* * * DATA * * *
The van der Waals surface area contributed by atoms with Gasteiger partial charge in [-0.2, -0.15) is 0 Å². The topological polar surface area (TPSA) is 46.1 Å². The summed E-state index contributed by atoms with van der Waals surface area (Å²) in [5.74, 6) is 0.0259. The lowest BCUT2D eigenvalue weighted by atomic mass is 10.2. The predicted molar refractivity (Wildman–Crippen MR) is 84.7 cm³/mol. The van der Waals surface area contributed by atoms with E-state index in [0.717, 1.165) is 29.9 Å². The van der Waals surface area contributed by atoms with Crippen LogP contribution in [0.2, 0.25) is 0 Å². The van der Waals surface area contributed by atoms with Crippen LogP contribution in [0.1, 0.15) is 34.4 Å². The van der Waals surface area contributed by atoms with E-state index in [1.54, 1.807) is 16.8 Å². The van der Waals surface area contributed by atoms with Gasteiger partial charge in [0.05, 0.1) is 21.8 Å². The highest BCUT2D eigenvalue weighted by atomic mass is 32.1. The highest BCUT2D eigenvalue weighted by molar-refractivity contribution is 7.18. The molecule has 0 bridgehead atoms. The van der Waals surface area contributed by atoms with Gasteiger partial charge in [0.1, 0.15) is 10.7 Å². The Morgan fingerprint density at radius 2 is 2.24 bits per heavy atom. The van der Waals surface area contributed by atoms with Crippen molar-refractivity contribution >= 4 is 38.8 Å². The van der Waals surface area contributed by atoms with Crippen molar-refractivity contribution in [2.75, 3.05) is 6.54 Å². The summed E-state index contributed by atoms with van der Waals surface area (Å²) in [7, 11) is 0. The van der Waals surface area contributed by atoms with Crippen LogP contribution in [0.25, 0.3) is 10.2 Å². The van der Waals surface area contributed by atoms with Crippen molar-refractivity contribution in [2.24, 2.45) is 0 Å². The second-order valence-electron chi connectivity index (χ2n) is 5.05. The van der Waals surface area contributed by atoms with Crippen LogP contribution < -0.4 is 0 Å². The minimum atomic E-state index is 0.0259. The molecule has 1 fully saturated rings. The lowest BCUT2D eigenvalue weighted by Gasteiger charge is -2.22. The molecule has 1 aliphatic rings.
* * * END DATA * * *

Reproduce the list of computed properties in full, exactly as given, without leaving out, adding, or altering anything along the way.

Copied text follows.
The van der Waals surface area contributed by atoms with Gasteiger partial charge in [-0.2, -0.15) is 0 Å². The topological polar surface area (TPSA) is 46.1 Å². The summed E-state index contributed by atoms with van der Waals surface area (Å²) in [5.74, 6) is 0.0259. The lowest BCUT2D eigenvalue weighted by atomic mass is 10.2. The predicted molar refractivity (Wildman–Crippen MR) is 84.7 cm³/mol. The van der Waals surface area contributed by atoms with E-state index in [0.717, 1.165) is 29.9 Å². The van der Waals surface area contributed by atoms with Crippen LogP contribution in [0.2, 0.25) is 0 Å². The van der Waals surface area contributed by atoms with Crippen LogP contribution in [0.1, 0.15) is 34.4 Å². The van der Waals surface area contributed by atoms with E-state index in [1.54, 1.807) is 16.8 Å². The van der Waals surface area contributed by atoms with Gasteiger partial charge in [0.05, 0.1) is 21.8 Å². The highest BCUT2D eigenvalue weighted by atomic mass is 32.1. The highest BCUT2D eigenvalue weighted by molar-refractivity contribution is 7.18. The molecule has 0 bridgehead atoms. The van der Waals surface area contributed by atoms with Gasteiger partial charge in [0.1, 0.15) is 10.7 Å². The Morgan fingerprint density at radius 2 is 2.24 bits per heavy atom. The van der Waals surface area contributed by atoms with Crippen molar-refractivity contribution >= 4 is 38.8 Å². The van der Waals surface area contributed by atoms with Crippen molar-refractivity contribution in [2.75, 3.05) is 6.54 Å². The summed E-state index contributed by atoms with van der Waals surface area (Å²) in [7, 11) is 0. The van der Waals surface area contributed by atoms with Crippen LogP contribution in [0.25, 0.3) is 10.2 Å². The van der Waals surface area contributed by atoms with Crippen molar-refractivity contribution in [2.24, 2.45) is 0 Å². The second-order valence-electron chi connectivity index (χ2n) is 5.05. The van der Waals surface area contributed by atoms with Crippen LogP contribution < -0.4 is 0 Å². The minimum atomic E-state index is 0.0259. The molecule has 1 fully saturated rings. The lowest BCUT2D eigenvalue weighted by Gasteiger charge is -2.22. The molecule has 1 aliphatic rings.